Microwave assisted biocidal extraction is an alternative method to measure microbial biomass of carbon from cultivated and non-cultivated soils
- 4 Downloads
Developing simple and cost-effective methods for soil microbial biomass carbon (MBC) measurement eases routine laboratory analysis and enables large numbers of soil samples to be measured in a relatively short period of time. Thus, the objective of this study was to develop a microwave-assisted biocidal-extraction (MWE) method which does not employ CHCl3 as biocide and K2SO4 as C-extractor, to estimate MBC. First, the microorganisms of soil samples are killed using microwave (MW) irradiation at energy level of 800 J g−1 soil as biocide followed by microwave irradiation extraction (MWE) at 562 W (120 J g−1 soil for 1 min), using deionized water as solvent. Microbial biomass of carbon from two contrasting soils microwaved with 80, 100, and 140 J g−1 soil did not differ from those obtained by using the chloroform fumigation-extraction (CFE) method with 0.5 mol L−1 K2SO4 as extractant. To evaluate the robustness of the MWE method, twenty-six soil samples, from cultivated and non-cultivated areas, with clay contents from 70–690 g kg−1, organic carbon from 5.52 to 50.82 g C kg−1 and pH values from 3.9 to 6.8 were analyzed for MBC using MWE and CFE methods. There was a linear regression (MW = − 17.87 + 0.92*K2SO4; R2 = 0.705; p < 0.001) between MWE and CFE. The biocidal microwave-assisted extraction method using 120 J g−1 soil for 1 min is a cleaner method for evaluating MBC, because it does not require chloroform, potassium sulfate salt and takes a shorter time to extract a set of soil samples.
KeywordsChloroform fumigation-extraction Extractable carbon Microwave extraction Microwave energy Soil microorganisms
The first author acknowledges a scholarship from National Council for Scientific and Technological Development (CNPq) at the Universidade Estadual de Maringá (UEM), PR, Brazil. This work was partially supported by the National Council for the Improvement of Higher Education (CAPES, 001). DSA is also research fellow of CNPq (312996/2017-9).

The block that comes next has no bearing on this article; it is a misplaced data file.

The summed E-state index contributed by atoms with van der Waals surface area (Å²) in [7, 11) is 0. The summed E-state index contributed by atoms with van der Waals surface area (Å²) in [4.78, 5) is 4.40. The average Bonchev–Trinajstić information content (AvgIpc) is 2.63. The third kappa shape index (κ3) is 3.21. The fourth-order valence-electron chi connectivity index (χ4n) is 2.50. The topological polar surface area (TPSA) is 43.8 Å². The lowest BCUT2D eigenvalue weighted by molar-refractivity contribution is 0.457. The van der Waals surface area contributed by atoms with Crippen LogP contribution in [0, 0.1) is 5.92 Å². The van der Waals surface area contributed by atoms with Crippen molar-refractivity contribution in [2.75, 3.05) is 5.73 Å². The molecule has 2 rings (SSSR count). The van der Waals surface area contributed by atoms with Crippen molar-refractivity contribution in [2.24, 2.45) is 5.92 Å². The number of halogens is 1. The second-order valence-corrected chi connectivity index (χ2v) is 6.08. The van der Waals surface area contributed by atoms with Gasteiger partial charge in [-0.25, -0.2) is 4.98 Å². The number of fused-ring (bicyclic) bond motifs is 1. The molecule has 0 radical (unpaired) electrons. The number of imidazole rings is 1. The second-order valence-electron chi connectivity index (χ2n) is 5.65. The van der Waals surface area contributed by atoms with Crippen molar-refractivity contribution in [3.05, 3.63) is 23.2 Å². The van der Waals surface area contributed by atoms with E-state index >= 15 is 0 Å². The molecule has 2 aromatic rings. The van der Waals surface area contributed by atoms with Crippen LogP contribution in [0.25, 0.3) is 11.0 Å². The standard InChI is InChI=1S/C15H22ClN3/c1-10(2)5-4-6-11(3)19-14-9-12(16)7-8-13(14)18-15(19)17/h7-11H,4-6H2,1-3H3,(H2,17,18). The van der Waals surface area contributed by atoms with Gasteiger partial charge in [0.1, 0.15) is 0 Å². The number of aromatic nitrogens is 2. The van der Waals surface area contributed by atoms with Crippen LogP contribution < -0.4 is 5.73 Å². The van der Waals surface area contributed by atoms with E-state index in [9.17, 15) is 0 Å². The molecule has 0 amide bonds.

All authors contributed to the study conception and design. Material preparation, data collection and analysis were performed by Janksyn Bertozzi, Diva S. Andrade, and João Henrique Caviglione. The first draft of the manuscript was written by Janksyn Bertozzi, Cláudio C. Oliveira, and Diva S. Andrade and all authors commented on previous versions of the manuscript. All authors read and approved the final manuscript.
Compliance with ethical standards
Conflict of interest
The authors declare that they have no conflict of interest.
- 13.Haney RL, Franzluebbers AJ, Hons FM, Hossner LR, Zuberer DA (2001) Molar concentration of K2SO4 and soil affect estimation of extractable C with chloroform fumigation-extraction Soil Biology. Biochemistry 33:1501–1507Google Scholar
- 24.Nelson DW, Sommers LE (1982) Total carbon, organic carbon and organic matter. In: Page AL, Miller RH, Keeney D (eds) Methods of Soil Analysis, 2nd, vol 2. Am Soc Agron, Madison, pp 539–594Google Scholar
- 27.Reyes-Escogido L, Balam-Chi M, Rodrıíguez-Buenfil I, Valdes J, Kameyama L et al (2010) Purification of bacterial genomic DNA in less than 20 min using chelex-100 microwave: examples from strains of lactic acid bacteria isolated from soil samples. Antonie van Leeuwenhoek 98:465–474. https://doi.org/10.1007/s10482-010-9462-0 CrossRefPubMedGoogle Scholar
- 31.SAS II (1999) SAS/ STAT user’s guide Cary, N C, USA 12:Cary, N. C, USA. SAS Institute IncGoogle Scholar
- 36.Vance ED, Brookes PC, Jenkinson DS (1987b) Microbial biomass measurements in forest soils: determination of KC values and test of hypoteses to explain the failure of the chloroform fumigation-incubation method in acid soils. Soil Biol Biochem 19:689–696. https://doi.org/10.1016/0038-0717(87)90050-2 CrossRefGoogle Scholar
- 42.Xiao D, Xiao S, Ye Y, Zhang W, He X et al (2019) Microbial biomass, metabolic functional diversity, and activity are affected differently by tillage disturbance and maize planting in a typical karst calcareous soil. J Soils Sediments 19:809–821. https://doi.org/10.1007/s11368-018-2101-5 CrossRefGoogle Scholar